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Microsoft Stock Tumbles After Cutting Earnings Guidance Amid Surging U.S. Dollar Headwind


Microsoft cut its near-term earnings forecast Thursday, citing the headwind impact of the strongest U.S. dollar in more than two decades.

Updated at 9:38 am EST

Microsoft  (MSFT) – Get Microsoft Corporation Report shares slumped lower Thursday after the tech giant cut its near-term earnings forecast thanks in part to headwinds linked to the strength of the U.S. dollar.

In an end-May trading update published on its website, Microsoft said it sees current quarter revenues in the region of $51.94 billion to $54.74 billion, with operating income of between $20.6 billion to $21.3 billion. Earnings will likely come in between $2.24 and $2.32 per share, Microsoft said, down from its April estimate of $2.28 to $2.35 per share.

The U.S. dollar index, which tracks the greenback against a basket of six global currency peers, hit a 20-year high of 104.85 last month and is up more than 13.3% from the same period last year. 

Microsoft shares were marked 3.3% lower in early trading immediately following the guidance update to change hands at $263.75 each, a move that would extend the stock’s year-to-date decline to around 21.2%.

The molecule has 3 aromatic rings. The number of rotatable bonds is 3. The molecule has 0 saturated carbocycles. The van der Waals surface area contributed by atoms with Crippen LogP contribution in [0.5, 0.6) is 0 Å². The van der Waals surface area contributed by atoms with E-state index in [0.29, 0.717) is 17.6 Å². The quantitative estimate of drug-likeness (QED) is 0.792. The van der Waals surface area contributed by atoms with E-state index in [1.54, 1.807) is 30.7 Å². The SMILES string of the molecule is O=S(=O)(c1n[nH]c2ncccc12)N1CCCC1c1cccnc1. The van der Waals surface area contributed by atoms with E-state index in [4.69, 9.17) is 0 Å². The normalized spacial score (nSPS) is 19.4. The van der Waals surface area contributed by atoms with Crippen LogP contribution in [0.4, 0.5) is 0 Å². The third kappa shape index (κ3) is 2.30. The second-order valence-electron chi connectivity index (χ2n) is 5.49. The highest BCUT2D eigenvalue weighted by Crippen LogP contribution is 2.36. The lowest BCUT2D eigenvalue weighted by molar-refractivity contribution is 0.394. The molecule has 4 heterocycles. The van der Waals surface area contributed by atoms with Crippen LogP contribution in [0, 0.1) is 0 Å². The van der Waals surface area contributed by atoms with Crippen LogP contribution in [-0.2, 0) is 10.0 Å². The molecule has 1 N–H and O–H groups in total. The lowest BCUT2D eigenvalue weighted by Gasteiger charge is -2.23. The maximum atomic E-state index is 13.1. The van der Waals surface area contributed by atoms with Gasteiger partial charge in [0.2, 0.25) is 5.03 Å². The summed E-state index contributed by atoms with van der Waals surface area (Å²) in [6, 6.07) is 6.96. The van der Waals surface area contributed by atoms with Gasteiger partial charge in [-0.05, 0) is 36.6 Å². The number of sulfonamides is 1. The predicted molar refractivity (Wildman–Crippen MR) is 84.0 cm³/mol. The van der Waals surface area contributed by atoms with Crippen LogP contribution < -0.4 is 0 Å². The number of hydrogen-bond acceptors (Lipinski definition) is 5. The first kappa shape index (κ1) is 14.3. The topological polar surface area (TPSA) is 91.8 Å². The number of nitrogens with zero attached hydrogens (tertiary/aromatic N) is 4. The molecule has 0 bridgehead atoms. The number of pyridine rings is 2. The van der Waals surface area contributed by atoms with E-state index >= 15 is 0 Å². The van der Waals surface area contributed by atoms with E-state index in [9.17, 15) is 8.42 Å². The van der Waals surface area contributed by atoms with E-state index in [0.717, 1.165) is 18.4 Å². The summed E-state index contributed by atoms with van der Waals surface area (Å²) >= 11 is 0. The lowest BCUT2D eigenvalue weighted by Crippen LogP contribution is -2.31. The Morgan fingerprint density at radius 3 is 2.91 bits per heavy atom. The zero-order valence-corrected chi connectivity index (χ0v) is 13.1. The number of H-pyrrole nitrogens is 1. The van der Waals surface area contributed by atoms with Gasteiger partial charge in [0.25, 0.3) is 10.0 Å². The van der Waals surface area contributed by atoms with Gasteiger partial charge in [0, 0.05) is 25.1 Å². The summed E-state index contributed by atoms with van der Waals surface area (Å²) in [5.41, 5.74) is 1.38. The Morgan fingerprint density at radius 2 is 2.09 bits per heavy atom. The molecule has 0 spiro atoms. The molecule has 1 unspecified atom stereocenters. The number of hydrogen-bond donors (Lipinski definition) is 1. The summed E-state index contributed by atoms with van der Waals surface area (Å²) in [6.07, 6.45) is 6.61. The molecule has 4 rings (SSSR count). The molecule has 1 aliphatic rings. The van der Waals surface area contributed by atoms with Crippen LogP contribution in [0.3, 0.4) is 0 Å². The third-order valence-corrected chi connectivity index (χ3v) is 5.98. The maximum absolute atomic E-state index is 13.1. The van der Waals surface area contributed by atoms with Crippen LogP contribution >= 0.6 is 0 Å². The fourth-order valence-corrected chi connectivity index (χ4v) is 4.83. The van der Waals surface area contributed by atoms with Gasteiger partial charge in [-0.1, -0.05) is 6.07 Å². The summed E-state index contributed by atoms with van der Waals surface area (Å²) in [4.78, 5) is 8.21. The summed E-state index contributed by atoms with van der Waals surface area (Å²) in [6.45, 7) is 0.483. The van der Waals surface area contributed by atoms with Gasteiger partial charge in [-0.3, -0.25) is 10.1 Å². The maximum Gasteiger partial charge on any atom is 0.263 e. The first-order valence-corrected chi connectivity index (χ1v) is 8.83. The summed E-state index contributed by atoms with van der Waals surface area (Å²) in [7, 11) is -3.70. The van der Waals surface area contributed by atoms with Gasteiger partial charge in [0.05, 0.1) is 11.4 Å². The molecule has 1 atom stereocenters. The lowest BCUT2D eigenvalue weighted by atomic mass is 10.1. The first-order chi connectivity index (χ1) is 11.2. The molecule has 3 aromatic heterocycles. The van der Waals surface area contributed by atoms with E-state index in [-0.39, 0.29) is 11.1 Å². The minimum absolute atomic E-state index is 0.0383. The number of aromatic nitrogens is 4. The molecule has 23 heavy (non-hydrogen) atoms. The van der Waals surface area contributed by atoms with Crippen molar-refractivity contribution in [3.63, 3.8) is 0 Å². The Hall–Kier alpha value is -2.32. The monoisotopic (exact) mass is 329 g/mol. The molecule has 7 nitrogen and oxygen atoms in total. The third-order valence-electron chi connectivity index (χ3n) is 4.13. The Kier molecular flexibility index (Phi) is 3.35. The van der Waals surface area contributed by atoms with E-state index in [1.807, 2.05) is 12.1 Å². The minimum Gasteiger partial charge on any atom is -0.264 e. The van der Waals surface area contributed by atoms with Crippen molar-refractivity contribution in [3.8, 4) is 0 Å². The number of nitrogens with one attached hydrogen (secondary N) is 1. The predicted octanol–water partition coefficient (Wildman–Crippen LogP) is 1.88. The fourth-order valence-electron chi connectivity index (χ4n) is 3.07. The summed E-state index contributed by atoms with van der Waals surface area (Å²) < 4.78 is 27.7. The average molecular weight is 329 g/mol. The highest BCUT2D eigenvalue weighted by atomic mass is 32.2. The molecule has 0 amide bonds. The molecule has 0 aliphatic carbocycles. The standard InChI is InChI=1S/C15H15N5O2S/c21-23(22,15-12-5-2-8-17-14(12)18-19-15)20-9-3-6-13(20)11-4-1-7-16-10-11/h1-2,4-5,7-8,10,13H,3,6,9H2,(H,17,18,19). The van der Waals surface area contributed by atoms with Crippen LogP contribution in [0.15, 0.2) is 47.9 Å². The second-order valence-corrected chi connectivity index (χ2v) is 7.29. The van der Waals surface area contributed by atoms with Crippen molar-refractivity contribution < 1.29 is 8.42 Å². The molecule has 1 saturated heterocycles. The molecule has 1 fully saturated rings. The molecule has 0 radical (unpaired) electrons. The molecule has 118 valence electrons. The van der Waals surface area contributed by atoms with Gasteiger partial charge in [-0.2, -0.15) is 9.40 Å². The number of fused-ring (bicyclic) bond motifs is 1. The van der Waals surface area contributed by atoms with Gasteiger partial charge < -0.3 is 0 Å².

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Microsoft had forecast stronger-than-expected revenue growth for its key divisions when it topped third quarter earnings forecasts in late April, offsetting concerns over the pace of gains in its Azure cloud offering.

Third quarter revenues for Azure, its flagship cloud offering, rose 46% from last year — but flat to the December quarter — helping overall group sale rise 18% to a record $49.4 billion for the three months ending in March, Microsoft’s fiscal third quarter. 

Microsoft’s adjusted earnings rose 13.8% from last year to $2.22 per share, just ahead of the Street consensus forecast of $2.19 per share.

“The U.S. dollar strengthened throughout the quarter and created an incremental one-point FX headwind to total company revenue compared to expectations,” CFO Amy Hood told investors on April 26. “With the stronger U.S. dollar and based on current rates, we now expect FX to decrease total company revenue growth by approximately two points and to decrease total COGS and operating expense growth by approximately one point.”  

Earlier this week, Salesforce  (CRM) – Get Salesforce, Inc. Report noted that “unprecedented foreign exchange volatility” would likely keep second quarter revenues in the region of $7.69 billion to $7.7 billion, and full-year revenues muted at between $31.7 billion and $31.8 billion.

The impact partially offset a stronger-than-expected first quarter earnings report powered by demand for its work-flow solutions, particularly from companies looking to incorporate hybrid work, continues to grow.

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